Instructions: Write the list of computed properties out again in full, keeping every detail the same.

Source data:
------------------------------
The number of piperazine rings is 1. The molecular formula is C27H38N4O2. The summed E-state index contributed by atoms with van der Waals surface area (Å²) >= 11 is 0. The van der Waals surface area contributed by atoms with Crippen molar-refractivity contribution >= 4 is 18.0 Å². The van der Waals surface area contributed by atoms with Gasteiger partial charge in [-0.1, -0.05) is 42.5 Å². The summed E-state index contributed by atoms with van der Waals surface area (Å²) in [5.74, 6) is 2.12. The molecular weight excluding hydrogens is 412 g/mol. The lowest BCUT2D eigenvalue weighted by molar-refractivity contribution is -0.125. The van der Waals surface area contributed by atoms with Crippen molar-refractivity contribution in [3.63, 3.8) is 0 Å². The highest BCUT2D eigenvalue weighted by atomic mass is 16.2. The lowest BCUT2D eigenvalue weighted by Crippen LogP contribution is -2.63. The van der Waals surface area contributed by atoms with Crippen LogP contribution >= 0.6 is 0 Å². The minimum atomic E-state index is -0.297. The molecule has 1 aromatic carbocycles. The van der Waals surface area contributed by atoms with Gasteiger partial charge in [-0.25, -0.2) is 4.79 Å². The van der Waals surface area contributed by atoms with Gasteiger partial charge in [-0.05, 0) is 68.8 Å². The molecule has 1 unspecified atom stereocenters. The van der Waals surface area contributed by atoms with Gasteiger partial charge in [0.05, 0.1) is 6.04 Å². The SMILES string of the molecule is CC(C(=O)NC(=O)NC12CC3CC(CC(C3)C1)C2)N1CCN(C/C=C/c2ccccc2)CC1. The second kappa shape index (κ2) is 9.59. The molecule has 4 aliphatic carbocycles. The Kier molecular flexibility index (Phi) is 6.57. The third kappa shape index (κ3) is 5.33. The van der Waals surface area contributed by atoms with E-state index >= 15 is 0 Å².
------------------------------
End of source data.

The number of piperazine rings is 1. The molecular formula is C27H38N4O2. The summed E-state index contributed by atoms with van der Waals surface area (Å²) >= 11 is 0. The van der Waals surface area contributed by atoms with Crippen molar-refractivity contribution >= 4 is 18.0 Å². The van der Waals surface area contributed by atoms with Gasteiger partial charge in [-0.1, -0.05) is 42.5 Å². The summed E-state index contributed by atoms with van der Waals surface area (Å²) in [5.74, 6) is 2.12. The molecular weight excluding hydrogens is 412 g/mol. The lowest BCUT2D eigenvalue weighted by molar-refractivity contribution is -0.125. The van der Waals surface area contributed by atoms with Crippen molar-refractivity contribution in [3.63, 3.8) is 0 Å². The highest BCUT2D eigenvalue weighted by atomic mass is 16.2. The lowest BCUT2D eigenvalue weighted by Crippen LogP contribution is -2.63. The van der Waals surface area contributed by atoms with Crippen LogP contribution >= 0.6 is 0 Å². The minimum atomic E-state index is -0.297. The molecule has 1 aromatic carbocycles. The van der Waals surface area contributed by atoms with Gasteiger partial charge in [-0.25, -0.2) is 4.79 Å². The van der Waals surface area contributed by atoms with Gasteiger partial charge in [-0.05, 0) is 68.8 Å². The molecule has 1 unspecified atom stereocenters. The van der Waals surface area contributed by atoms with Gasteiger partial charge in [0.05, 0.1) is 6.04 Å². The SMILES string of the molecule is CC(C(=O)NC(=O)NC12CC3CC(CC(C3)C1)C2)N1CCN(C/C=C/c2ccccc2)CC1. The second kappa shape index (κ2) is 9.59. The molecule has 4 aliphatic carbocycles. The Kier molecular flexibility index (Phi) is 6.57. The third kappa shape index (κ3) is 5.33. The van der Waals surface area contributed by atoms with E-state index >= 15 is 0 Å².